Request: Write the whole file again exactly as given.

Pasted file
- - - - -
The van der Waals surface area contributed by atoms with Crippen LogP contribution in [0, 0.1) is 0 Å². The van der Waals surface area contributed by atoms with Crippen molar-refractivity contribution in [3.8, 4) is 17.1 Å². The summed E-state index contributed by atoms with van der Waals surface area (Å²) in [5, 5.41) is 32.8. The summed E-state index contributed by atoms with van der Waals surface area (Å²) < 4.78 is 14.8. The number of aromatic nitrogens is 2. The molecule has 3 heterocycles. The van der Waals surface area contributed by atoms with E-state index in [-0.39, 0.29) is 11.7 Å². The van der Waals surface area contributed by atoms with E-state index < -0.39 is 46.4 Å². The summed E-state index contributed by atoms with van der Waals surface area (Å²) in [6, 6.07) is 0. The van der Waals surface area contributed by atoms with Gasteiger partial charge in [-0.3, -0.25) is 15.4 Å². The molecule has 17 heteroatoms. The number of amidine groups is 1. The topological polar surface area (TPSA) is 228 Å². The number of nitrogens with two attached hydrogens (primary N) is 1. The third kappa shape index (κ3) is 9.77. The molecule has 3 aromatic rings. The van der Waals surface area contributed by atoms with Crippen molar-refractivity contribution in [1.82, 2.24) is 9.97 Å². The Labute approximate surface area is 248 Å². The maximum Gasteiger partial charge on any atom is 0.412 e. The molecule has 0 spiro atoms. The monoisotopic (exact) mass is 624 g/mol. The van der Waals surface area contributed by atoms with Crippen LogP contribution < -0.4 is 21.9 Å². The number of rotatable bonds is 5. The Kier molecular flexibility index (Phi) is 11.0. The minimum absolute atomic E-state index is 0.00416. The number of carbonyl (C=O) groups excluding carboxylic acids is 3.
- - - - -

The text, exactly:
The van der Waals surface area contributed by atoms with Crippen LogP contribution in [0, 0.1) is 0 Å². The van der Waals surface area contributed by atoms with Crippen molar-refractivity contribution in [3.8, 4) is 17.1 Å². The summed E-state index contributed by atoms with van der Waals surface area (Å²) in [5, 5.41) is 32.8. The summed E-state index contributed by atoms with van der Waals surface area (Å²) < 4.78 is 14.8. The number of aromatic nitrogens is 2. The molecule has 3 heterocycles. The van der Waals surface area contributed by atoms with E-state index in [-0.39, 0.29) is 11.7 Å². The van der Waals surface area contributed by atoms with E-state index < -0.39 is 46.4 Å². The summed E-state index contributed by atoms with van der Waals surface area (Å²) in [6, 6.07) is 0. The van der Waals surface area contributed by atoms with Gasteiger partial charge in [-0.3, -0.25) is 15.4 Å². The molecule has 17 heteroatoms. The number of amidine groups is 1. The topological polar surface area (TPSA) is 228 Å². The number of nitrogens with two attached hydrogens (primary N) is 1. The third kappa shape index (κ3) is 9.77. The molecule has 3 aromatic rings. The van der Waals surface area contributed by atoms with Crippen molar-refractivity contribution in [1.82, 2.24) is 9.97 Å². The Labute approximate surface area is 248 Å². The maximum Gasteiger partial charge on any atom is 0.412 e. The molecule has 0 spiro atoms. The monoisotopic (exact) mass is 624 g/mol. The van der Waals surface area contributed by atoms with Crippen LogP contribution < -0.4 is 21.9 Å². The number of rotatable bonds is 5. The Kier molecular flexibility index (Phi) is 11.0. The minimum absolute atomic E-state index is 0.00416. The number of carbonyl (C=O) groups excluding carboxylic acids is 3.